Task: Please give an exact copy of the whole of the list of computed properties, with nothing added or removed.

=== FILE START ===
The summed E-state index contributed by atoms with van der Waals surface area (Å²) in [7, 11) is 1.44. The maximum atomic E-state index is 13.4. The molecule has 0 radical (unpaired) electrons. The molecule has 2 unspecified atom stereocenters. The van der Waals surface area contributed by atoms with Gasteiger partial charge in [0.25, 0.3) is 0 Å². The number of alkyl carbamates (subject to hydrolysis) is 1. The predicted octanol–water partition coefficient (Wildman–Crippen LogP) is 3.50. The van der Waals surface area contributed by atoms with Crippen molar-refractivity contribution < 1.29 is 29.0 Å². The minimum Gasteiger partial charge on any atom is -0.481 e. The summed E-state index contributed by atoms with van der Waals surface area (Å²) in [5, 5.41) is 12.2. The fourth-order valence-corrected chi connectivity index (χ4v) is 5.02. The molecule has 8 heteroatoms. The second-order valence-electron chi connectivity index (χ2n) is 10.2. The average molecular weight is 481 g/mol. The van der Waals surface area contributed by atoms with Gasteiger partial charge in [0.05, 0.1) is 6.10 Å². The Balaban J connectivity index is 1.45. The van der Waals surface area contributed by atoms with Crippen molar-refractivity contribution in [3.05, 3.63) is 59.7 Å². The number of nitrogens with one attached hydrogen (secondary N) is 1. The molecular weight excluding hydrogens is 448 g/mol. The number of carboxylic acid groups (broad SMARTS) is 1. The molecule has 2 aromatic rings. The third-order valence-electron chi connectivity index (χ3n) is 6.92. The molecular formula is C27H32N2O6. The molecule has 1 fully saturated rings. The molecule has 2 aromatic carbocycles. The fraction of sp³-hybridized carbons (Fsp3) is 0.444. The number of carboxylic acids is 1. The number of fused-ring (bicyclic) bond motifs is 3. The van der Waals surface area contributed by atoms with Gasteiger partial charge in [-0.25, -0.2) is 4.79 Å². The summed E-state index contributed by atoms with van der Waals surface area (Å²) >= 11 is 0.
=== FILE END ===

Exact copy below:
The summed E-state index contributed by atoms with van der Waals surface area (Å²) in [7, 11) is 1.44. The maximum atomic E-state index is 13.4. The molecule has 0 radical (unpaired) electrons. The molecule has 2 unspecified atom stereocenters. The van der Waals surface area contributed by atoms with Gasteiger partial charge in [0.25, 0.3) is 0 Å². The number of alkyl carbamates (subject to hydrolysis) is 1. The predicted octanol–water partition coefficient (Wildman–Crippen LogP) is 3.50. The van der Waals surface area contributed by atoms with Crippen molar-refractivity contribution < 1.29 is 29.0 Å². The minimum Gasteiger partial charge on any atom is -0.481 e. The summed E-state index contributed by atoms with van der Waals surface area (Å²) in [5, 5.41) is 12.2. The fourth-order valence-corrected chi connectivity index (χ4v) is 5.02. The molecule has 8 heteroatoms. The second-order valence-electron chi connectivity index (χ2n) is 10.2. The average molecular weight is 481 g/mol. The van der Waals surface area contributed by atoms with Gasteiger partial charge in [0.05, 0.1) is 6.10 Å². The Balaban J connectivity index is 1.45. The van der Waals surface area contributed by atoms with Crippen molar-refractivity contribution in [3.05, 3.63) is 59.7 Å². The number of nitrogens with one attached hydrogen (secondary N) is 1. The molecular weight excluding hydrogens is 448 g/mol. The number of carboxylic acid groups (broad SMARTS) is 1. The molecule has 2 aromatic rings. The third-order valence-electron chi connectivity index (χ3n) is 6.92. The molecular formula is C27H32N2O6. The molecule has 1 fully saturated rings. The molecule has 2 aromatic carbocycles. The fraction of sp³-hybridized carbons (Fsp3) is 0.444. The number of carboxylic acids is 1. The number of fused-ring (bicyclic) bond motifs is 3. The van der Waals surface area contributed by atoms with Gasteiger partial charge in [-0.25, -0.2) is 4.79 Å². The summed E-state index contributed by atoms with van der Waals surface area (Å²) >= 11 is 0.